Ario Technologies raises $2M seed funding to expand industrial AR platform
Industrial augmented reality platform company Ario Technologies Inc. announced Monday that it has closed a $2 million funding round led by Richmond, Virginia-based NRV.
Ario has also been granted a grant for $1.5 million from the United States Air Force, bringing the total raised by the company to $3.5 million in new funding.
Ario produces AR solutions for companies to provide workers a way to more easily understand and interact with their environments using mobile devices, such as smartphones and tablets, that mixes real-time information and data with the real world. Using Ario’s tools, a company can create numerous applications that give workers a layer of visual information to enhance productivity.
Examples of AR use in industrial applications include tagging objects with notes that can be seen by any worker using the app through a mobile device for headset and the ability to locate a tag in the real world with on-screen visual guides leading to the object in question. AR can also be used to highlight pieces of equipment, display operating instructions or vital stats about a piece of equipment without needing to look away.
“Our team is focused on reducing the skills gap across the workforce and we are excited to deliver our augmented reality platform to eager hands,” said Joe Weaver, co-founder and chief executive officer at Ario.
Using Ario’s software and web dashboard, it is possible for users to create solutions without much technical or coding experience. The dashboard provides an easy management for organization users, roles and permissions, and uses a drag-and-drop functionality for creating and assigning tasks for AR content.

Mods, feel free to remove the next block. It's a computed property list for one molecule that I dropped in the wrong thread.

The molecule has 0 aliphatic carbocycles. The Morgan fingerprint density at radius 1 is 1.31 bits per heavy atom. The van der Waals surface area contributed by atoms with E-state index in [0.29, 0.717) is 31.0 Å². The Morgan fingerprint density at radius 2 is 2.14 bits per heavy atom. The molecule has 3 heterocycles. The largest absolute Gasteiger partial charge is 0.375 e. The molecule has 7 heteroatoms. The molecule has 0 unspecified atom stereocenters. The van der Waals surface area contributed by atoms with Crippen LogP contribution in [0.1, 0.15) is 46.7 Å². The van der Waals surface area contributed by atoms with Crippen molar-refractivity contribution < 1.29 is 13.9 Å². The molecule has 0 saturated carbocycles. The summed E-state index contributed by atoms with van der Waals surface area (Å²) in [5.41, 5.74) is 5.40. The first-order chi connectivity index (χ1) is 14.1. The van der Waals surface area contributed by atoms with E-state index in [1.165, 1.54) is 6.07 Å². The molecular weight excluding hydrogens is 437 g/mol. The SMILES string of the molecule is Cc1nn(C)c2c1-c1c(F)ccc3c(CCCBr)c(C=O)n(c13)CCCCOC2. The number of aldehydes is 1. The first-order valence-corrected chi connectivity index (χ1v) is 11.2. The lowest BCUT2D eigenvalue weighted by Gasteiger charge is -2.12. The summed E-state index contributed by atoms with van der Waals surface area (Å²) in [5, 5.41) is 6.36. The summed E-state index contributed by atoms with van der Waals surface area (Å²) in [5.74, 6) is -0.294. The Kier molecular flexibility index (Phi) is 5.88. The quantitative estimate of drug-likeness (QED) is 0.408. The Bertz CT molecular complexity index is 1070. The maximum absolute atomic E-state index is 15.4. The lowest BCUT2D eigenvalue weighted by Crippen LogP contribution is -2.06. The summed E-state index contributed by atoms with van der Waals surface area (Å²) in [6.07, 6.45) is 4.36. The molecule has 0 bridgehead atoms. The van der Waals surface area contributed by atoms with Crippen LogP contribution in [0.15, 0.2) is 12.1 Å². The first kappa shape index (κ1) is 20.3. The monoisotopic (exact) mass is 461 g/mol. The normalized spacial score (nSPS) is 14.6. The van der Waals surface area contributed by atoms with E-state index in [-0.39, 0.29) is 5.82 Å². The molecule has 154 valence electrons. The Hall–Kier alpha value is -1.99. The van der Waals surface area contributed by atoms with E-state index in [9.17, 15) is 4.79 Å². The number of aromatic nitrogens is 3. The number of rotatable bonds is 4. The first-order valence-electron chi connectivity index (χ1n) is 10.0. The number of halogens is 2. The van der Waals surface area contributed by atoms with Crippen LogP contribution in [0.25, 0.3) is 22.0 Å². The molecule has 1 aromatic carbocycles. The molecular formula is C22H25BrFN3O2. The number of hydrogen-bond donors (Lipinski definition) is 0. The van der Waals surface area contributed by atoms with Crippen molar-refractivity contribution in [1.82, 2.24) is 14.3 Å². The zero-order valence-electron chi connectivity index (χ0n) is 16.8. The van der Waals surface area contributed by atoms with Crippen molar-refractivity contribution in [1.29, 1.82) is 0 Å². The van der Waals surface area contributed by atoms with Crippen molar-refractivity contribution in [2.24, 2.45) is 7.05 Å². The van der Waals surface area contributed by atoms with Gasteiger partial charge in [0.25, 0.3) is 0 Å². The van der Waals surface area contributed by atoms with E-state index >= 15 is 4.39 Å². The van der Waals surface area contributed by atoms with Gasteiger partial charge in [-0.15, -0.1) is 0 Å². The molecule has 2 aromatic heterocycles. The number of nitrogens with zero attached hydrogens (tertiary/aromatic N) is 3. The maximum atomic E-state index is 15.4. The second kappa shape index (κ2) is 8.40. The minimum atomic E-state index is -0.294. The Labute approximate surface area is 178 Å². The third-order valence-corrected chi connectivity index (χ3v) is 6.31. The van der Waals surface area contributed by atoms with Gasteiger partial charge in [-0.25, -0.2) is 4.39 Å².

In industrial settings, AR has been explored by numerous companies to give workers a better understanding of their environments. This includes platforms such as Scope AR, which connects workers with technicians for remote assistance, and Upskill, a company that provides headsets and software to bring information to industrial workers.
In construction and maintenance, Edgybees Ltd.’s AR solution can display overlays to show ghostly outlines where equipment would be placed or 3-D “X-ray” vision of structures, wiring, pipes or similar that might be hidden by walls or other structures. And for network system administrators, Splunk Inc. delivers an AR solution that allows technicians to get information about servers at a glance — information such as load, data throughput, system health, temperatures and similar can be seen hovering over server racks.
“We’re really focused on the point where human performance and situational awareness meet and increasing the value of that moment by leveraging augmented reality,” said Nate Fender, co-founder and chief operating officer at Ario.
Image: Ario Technologies
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